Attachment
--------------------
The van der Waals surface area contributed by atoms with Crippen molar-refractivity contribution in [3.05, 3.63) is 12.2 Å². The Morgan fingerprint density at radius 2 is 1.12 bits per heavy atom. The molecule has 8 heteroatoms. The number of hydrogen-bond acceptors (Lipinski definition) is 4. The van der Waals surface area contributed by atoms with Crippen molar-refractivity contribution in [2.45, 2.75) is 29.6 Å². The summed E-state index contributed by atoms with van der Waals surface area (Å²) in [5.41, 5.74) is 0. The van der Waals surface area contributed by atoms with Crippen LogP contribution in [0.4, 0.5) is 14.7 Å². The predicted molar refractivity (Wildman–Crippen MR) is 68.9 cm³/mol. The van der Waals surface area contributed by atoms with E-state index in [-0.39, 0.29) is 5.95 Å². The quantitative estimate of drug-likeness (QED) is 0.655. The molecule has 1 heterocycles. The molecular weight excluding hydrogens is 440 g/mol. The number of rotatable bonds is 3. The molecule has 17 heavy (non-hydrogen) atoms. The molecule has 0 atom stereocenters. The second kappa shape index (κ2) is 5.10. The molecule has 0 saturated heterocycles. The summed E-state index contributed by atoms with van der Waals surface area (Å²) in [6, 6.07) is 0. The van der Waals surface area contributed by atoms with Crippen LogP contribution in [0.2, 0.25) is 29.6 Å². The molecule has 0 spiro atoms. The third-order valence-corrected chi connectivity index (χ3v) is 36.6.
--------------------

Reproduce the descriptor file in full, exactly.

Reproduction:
The van der Waals surface area contributed by atoms with Crippen molar-refractivity contribution in [3.05, 3.63) is 12.2 Å². The Morgan fingerprint density at radius 2 is 1.12 bits per heavy atom. The molecule has 8 heteroatoms. The number of hydrogen-bond acceptors (Lipinski definition) is 4. The van der Waals surface area contributed by atoms with Crippen molar-refractivity contribution in [2.45, 2.75) is 29.6 Å². The summed E-state index contributed by atoms with van der Waals surface area (Å²) in [5.41, 5.74) is 0. The van der Waals surface area contributed by atoms with Crippen LogP contribution in [0.4, 0.5) is 14.7 Å². The predicted molar refractivity (Wildman–Crippen MR) is 68.9 cm³/mol. The van der Waals surface area contributed by atoms with E-state index in [-0.39, 0.29) is 5.95 Å². The quantitative estimate of drug-likeness (QED) is 0.655. The molecule has 1 heterocycles. The molecular weight excluding hydrogens is 440 g/mol. The number of rotatable bonds is 3. The molecule has 17 heavy (non-hydrogen) atoms. The molecule has 0 atom stereocenters. The second kappa shape index (κ2) is 5.10. The molecule has 0 saturated heterocycles. The summed E-state index contributed by atoms with van der Waals surface area (Å²) in [6, 6.07) is 0. The van der Waals surface area contributed by atoms with Crippen LogP contribution in [0.2, 0.25) is 29.6 Å². The molecule has 0 spiro atoms. The third-order valence-corrected chi connectivity index (χ3v) is 36.6.